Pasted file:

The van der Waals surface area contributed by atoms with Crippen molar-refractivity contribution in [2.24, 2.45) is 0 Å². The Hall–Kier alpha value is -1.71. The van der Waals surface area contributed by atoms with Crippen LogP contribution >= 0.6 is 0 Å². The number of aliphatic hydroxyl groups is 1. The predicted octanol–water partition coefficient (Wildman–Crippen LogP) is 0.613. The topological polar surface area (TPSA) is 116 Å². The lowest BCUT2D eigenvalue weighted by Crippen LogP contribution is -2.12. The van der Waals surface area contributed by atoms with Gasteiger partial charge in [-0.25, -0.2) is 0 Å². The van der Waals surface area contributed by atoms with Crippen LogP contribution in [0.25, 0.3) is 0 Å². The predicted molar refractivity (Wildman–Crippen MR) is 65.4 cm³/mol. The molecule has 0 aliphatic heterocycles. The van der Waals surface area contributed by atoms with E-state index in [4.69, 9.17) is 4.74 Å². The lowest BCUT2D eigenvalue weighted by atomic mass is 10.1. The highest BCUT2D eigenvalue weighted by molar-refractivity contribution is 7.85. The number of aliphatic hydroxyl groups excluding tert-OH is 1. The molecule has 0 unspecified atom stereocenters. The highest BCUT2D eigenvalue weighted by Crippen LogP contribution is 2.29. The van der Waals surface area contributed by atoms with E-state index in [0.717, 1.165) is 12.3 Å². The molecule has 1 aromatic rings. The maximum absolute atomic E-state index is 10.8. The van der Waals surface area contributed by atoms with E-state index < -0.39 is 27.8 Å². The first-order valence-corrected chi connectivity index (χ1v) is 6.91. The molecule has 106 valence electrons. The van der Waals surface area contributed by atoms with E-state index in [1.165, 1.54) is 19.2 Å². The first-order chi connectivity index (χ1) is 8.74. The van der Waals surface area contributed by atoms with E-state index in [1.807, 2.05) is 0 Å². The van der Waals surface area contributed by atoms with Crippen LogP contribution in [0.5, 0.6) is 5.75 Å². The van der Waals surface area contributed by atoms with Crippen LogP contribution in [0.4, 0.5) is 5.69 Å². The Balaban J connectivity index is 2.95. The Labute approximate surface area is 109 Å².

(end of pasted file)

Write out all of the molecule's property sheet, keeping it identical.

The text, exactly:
The van der Waals surface area contributed by atoms with Crippen molar-refractivity contribution in [2.24, 2.45) is 0 Å². The Hall–Kier alpha value is -1.71. The van der Waals surface area contributed by atoms with Crippen LogP contribution >= 0.6 is 0 Å². The number of aliphatic hydroxyl groups is 1. The predicted octanol–water partition coefficient (Wildman–Crippen LogP) is 0.613. The topological polar surface area (TPSA) is 116 Å². The lowest BCUT2D eigenvalue weighted by Crippen LogP contribution is -2.12. The van der Waals surface area contributed by atoms with Gasteiger partial charge in [-0.25, -0.2) is 0 Å². The van der Waals surface area contributed by atoms with Crippen LogP contribution in [0.25, 0.3) is 0 Å². The predicted molar refractivity (Wildman–Crippen MR) is 65.4 cm³/mol. The molecule has 0 aliphatic heterocycles. The van der Waals surface area contributed by atoms with E-state index in [4.69, 9.17) is 4.74 Å². The lowest BCUT2D eigenvalue weighted by atomic mass is 10.1. The highest BCUT2D eigenvalue weighted by molar-refractivity contribution is 7.85. The number of aliphatic hydroxyl groups excluding tert-OH is 1. The molecule has 0 unspecified atom stereocenters. The highest BCUT2D eigenvalue weighted by Crippen LogP contribution is 2.29. The van der Waals surface area contributed by atoms with E-state index in [0.717, 1.165) is 12.3 Å². The molecule has 1 aromatic rings. The maximum absolute atomic E-state index is 10.8. The van der Waals surface area contributed by atoms with E-state index < -0.39 is 27.8 Å². The first-order valence-corrected chi connectivity index (χ1v) is 6.91. The molecule has 106 valence electrons. The van der Waals surface area contributed by atoms with E-state index in [1.165, 1.54) is 19.2 Å². The first-order chi connectivity index (χ1) is 8.74. The van der Waals surface area contributed by atoms with E-state index in [1.807, 2.05) is 0 Å². The van der Waals surface area contributed by atoms with Crippen LogP contribution in [0.5, 0.6) is 5.75 Å². The van der Waals surface area contributed by atoms with Crippen LogP contribution in [0.4, 0.5) is 5.69 Å². The Balaban J connectivity index is 2.95. The Labute approximate surface area is 109 Å².